Unfortunately, that last session didn’t last the night or lead to any type of good sleeping.  The relaxiety rollercoaster continued, but this time with the added bonus of the continuous conscious reminder that I “NEEDED” this to work so I could be healthy and live a longer life.  After some time just staring at the blinking lights on the ceiling and trying to breathe “normally” I gave up.  I was ready to just yank all the wires and run out.  I resisted the urge, but I did pull off the mask, and wait for the tech to return.  He came in and said that they needed six hours of recording time so that if I could just sleep without the mask till 5AM they could call it a good study.  I said sure, and lay down amongst the wires.  By this time adrenaline had kicked in and that made sleeping even without the mask tenuous.  I lay there letting the time pass till I could get unwired.  Pulling the probes and wax off my skin and hair was unpleasant, but I hardly noticed.  The tech gave me some more “useful” information from my evidently abominable normal sleep patterns, ask again how I scored so low on their questionnaire but had such terrible sleep apnea, had me fill out some paperwork.  He also said that likely I would have to do another study, this one with sedation (AKA drugs) and sent me on my way.  Fully rattled, adrenalized, and aggravated I hit the road.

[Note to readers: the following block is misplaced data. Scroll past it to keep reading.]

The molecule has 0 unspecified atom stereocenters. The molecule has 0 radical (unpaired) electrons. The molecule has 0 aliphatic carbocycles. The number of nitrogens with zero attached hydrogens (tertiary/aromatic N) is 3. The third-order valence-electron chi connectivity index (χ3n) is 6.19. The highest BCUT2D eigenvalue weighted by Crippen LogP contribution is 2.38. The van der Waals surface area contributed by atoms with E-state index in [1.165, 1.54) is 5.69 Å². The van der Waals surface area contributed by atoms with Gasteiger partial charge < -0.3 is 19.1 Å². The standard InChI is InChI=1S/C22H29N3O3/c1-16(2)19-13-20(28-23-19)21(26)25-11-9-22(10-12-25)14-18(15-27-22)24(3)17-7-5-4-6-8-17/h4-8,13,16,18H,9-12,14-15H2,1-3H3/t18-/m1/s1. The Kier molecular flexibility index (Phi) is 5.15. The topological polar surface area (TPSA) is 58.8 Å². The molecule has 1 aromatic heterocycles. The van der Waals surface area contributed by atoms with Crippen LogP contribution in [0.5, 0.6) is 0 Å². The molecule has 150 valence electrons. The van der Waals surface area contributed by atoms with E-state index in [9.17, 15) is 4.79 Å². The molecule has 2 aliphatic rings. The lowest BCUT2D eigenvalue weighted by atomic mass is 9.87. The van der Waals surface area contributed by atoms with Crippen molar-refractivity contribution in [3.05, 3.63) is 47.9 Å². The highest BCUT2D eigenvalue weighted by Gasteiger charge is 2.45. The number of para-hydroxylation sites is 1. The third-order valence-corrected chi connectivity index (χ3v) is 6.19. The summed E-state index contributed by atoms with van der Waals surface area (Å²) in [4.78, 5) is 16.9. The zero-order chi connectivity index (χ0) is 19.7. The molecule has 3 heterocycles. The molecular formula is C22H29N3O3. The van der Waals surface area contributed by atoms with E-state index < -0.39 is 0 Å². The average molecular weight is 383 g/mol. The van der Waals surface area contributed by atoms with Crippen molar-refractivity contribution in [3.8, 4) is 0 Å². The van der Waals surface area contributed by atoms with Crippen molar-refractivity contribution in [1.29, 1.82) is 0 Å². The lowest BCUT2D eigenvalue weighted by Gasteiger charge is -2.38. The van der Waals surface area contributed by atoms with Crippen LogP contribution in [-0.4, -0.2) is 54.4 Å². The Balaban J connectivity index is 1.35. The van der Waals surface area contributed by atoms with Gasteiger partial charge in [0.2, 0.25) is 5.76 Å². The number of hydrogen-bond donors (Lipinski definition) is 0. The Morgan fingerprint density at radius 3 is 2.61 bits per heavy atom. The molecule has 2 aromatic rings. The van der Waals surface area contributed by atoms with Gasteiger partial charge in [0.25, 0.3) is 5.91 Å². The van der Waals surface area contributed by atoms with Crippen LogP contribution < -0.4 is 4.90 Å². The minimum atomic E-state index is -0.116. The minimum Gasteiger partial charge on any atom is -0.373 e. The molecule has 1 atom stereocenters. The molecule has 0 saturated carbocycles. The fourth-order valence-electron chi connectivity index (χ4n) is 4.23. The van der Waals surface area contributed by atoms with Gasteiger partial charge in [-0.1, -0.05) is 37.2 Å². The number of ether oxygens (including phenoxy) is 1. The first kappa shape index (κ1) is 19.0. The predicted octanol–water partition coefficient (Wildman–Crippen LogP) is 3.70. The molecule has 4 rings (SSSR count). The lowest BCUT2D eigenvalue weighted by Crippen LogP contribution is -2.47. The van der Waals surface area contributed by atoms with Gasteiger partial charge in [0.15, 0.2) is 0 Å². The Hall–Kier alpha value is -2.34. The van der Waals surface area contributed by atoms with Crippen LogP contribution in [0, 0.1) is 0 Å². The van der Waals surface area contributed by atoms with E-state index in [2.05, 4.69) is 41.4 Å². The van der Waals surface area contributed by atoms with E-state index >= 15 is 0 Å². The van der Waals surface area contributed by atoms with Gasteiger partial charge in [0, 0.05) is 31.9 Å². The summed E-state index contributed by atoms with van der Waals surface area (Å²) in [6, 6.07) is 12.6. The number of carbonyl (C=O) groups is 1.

I left and was home just before 6AM.  I checked in the Sara and checked on Katie and found my way into the shower.  The hot water and shampoo got rid of the excess probe wax, but did little to calm my fractured nerves.  It took me the rest of the morning to recover.  I got some actual sleep, I held and played with Katie and I talked with Sara, all of which did more to make things better than anything that had happened the previous night.